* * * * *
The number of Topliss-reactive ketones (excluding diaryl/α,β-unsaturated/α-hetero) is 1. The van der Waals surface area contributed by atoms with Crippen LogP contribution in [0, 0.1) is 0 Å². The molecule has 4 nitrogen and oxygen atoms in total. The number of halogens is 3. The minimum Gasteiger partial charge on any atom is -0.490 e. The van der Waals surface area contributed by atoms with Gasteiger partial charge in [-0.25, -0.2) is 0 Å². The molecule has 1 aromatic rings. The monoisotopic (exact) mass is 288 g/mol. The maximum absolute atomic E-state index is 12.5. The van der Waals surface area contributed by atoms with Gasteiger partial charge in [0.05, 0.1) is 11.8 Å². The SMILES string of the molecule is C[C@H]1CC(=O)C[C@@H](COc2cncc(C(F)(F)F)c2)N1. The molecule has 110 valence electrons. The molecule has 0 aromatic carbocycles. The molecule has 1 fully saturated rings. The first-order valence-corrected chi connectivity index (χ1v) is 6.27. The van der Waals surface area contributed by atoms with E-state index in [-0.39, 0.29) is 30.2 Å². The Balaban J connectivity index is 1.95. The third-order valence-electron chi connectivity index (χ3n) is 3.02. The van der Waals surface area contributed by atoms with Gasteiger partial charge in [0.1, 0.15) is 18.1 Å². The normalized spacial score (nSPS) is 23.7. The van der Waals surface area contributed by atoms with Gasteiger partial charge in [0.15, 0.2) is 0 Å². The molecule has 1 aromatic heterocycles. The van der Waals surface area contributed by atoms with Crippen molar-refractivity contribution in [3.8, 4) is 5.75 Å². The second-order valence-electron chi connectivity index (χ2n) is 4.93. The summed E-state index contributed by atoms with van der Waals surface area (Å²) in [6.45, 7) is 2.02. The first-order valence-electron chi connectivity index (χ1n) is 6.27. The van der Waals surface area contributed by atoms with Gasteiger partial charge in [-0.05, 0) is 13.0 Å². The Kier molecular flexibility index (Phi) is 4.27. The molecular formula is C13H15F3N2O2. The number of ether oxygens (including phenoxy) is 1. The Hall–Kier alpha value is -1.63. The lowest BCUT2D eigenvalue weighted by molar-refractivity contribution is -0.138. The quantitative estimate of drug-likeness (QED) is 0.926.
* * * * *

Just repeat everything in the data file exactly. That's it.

The number of Topliss-reactive ketones (excluding diaryl/α,β-unsaturated/α-hetero) is 1. The van der Waals surface area contributed by atoms with Crippen LogP contribution in [0, 0.1) is 0 Å². The molecule has 4 nitrogen and oxygen atoms in total. The number of halogens is 3. The minimum Gasteiger partial charge on any atom is -0.490 e. The van der Waals surface area contributed by atoms with Gasteiger partial charge in [-0.25, -0.2) is 0 Å². The molecule has 1 aromatic rings. The monoisotopic (exact) mass is 288 g/mol. The maximum absolute atomic E-state index is 12.5. The van der Waals surface area contributed by atoms with Gasteiger partial charge in [0.05, 0.1) is 11.8 Å². The SMILES string of the molecule is C[C@H]1CC(=O)C[C@@H](COc2cncc(C(F)(F)F)c2)N1. The molecule has 110 valence electrons. The molecule has 0 aromatic carbocycles. The molecule has 1 fully saturated rings. The first-order valence-corrected chi connectivity index (χ1v) is 6.27. The van der Waals surface area contributed by atoms with E-state index in [-0.39, 0.29) is 30.2 Å². The Balaban J connectivity index is 1.95. The third-order valence-electron chi connectivity index (χ3n) is 3.02. The van der Waals surface area contributed by atoms with Gasteiger partial charge in [0.1, 0.15) is 18.1 Å². The normalized spacial score (nSPS) is 23.7. The van der Waals surface area contributed by atoms with Gasteiger partial charge in [0.15, 0.2) is 0 Å². The molecule has 1 aromatic heterocycles. The van der Waals surface area contributed by atoms with Crippen molar-refractivity contribution in [3.8, 4) is 5.75 Å². The second-order valence-electron chi connectivity index (χ2n) is 4.93. The summed E-state index contributed by atoms with van der Waals surface area (Å²) in [6.45, 7) is 2.02. The first-order valence-electron chi connectivity index (χ1n) is 6.27. The van der Waals surface area contributed by atoms with Gasteiger partial charge in [-0.05, 0) is 13.0 Å². The Kier molecular flexibility index (Phi) is 4.27. The molecular formula is C13H15F3N2O2. The number of ether oxygens (including phenoxy) is 1. The Hall–Kier alpha value is -1.63. The lowest BCUT2D eigenvalue weighted by molar-refractivity contribution is -0.138. The quantitative estimate of drug-likeness (QED) is 0.926.